Stef Lhermitte, an assistant professor of geoscience and remote sensing at Delft University of Technology, agrees: “We expect this new rift to result in a major calving event in weeks, months, or in maximum one-and-a-half years.”
Before this marathon of iceberg calving since 2013, Pine Island only calved one iceberg every six years. This animation made by Lhermitte shows that the calving front, the line where the icebergs break off the ice shelf, has moved drastically landward. “In 2015, the calving event took the front 15 kilometers (9.3 miles) further back then it had ever been before,” notes Larter.
An ice shelf can be like a slow car in traffic, says Lhermitte, because all the cars (or ice) behind it get stuck and have to slow down, too. Once the slow car gets out of the way, the cars behind it can accelerate again. But in the case of a glacier flowing out to sea, moving slowly isn’t necessarily a bad thing.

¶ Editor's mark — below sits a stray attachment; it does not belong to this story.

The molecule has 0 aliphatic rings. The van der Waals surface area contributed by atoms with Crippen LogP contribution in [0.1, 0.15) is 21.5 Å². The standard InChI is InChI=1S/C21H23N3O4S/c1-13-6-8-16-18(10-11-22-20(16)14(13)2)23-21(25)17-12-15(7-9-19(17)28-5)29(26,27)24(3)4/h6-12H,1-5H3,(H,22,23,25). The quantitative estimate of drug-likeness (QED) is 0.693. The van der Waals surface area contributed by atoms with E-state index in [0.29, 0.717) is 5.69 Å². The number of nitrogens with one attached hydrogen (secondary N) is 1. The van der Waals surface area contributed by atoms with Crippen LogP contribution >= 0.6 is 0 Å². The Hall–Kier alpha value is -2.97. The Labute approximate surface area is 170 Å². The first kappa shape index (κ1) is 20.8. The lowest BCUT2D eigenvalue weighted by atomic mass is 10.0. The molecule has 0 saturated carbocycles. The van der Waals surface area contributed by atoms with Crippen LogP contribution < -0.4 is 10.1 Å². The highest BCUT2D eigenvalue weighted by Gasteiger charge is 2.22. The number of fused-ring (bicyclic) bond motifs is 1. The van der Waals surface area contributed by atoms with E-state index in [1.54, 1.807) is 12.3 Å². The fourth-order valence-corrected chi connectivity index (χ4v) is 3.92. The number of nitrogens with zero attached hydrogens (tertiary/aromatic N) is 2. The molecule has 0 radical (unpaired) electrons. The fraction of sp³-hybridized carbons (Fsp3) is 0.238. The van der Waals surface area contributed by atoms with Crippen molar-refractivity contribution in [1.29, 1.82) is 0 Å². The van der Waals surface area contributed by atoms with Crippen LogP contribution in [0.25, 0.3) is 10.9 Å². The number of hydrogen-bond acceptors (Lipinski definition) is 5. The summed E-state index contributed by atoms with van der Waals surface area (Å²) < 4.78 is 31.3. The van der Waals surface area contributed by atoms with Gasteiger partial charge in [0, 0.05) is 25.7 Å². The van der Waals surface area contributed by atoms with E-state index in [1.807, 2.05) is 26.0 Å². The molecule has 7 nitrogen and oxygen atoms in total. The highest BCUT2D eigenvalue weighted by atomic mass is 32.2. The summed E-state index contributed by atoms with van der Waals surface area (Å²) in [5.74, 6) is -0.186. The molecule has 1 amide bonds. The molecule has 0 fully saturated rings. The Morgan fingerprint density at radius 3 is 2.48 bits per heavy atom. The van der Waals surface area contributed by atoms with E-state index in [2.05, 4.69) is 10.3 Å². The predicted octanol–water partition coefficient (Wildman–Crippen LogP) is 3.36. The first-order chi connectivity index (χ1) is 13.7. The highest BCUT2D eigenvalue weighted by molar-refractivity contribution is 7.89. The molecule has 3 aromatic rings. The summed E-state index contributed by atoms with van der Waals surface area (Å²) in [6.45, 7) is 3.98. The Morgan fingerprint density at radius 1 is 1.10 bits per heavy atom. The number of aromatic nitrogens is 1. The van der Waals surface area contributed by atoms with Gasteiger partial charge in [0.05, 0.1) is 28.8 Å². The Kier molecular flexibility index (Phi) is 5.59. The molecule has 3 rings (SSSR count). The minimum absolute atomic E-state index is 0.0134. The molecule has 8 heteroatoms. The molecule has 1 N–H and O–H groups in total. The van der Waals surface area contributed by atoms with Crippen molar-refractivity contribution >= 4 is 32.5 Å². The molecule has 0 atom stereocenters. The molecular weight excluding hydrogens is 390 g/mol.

“The ice shelf additionally slows down the ice movement because it is connected to the ocean floor,” Lhermitte explains. “In 2015, we saw that the ice shelf lost connection with one of these pinning points on the ocean floor.” The ice shelf had been losing contact with this pinning point for years, but it was completely lost after the 2015 calving event. Even though this seems alarming, the observational data need to be looked at as a whole, says Lhermitte: “An individual calving event does not mean anything, but over time we can see the front is receding. I don’t think we have any observational records of the ice front being that far back.”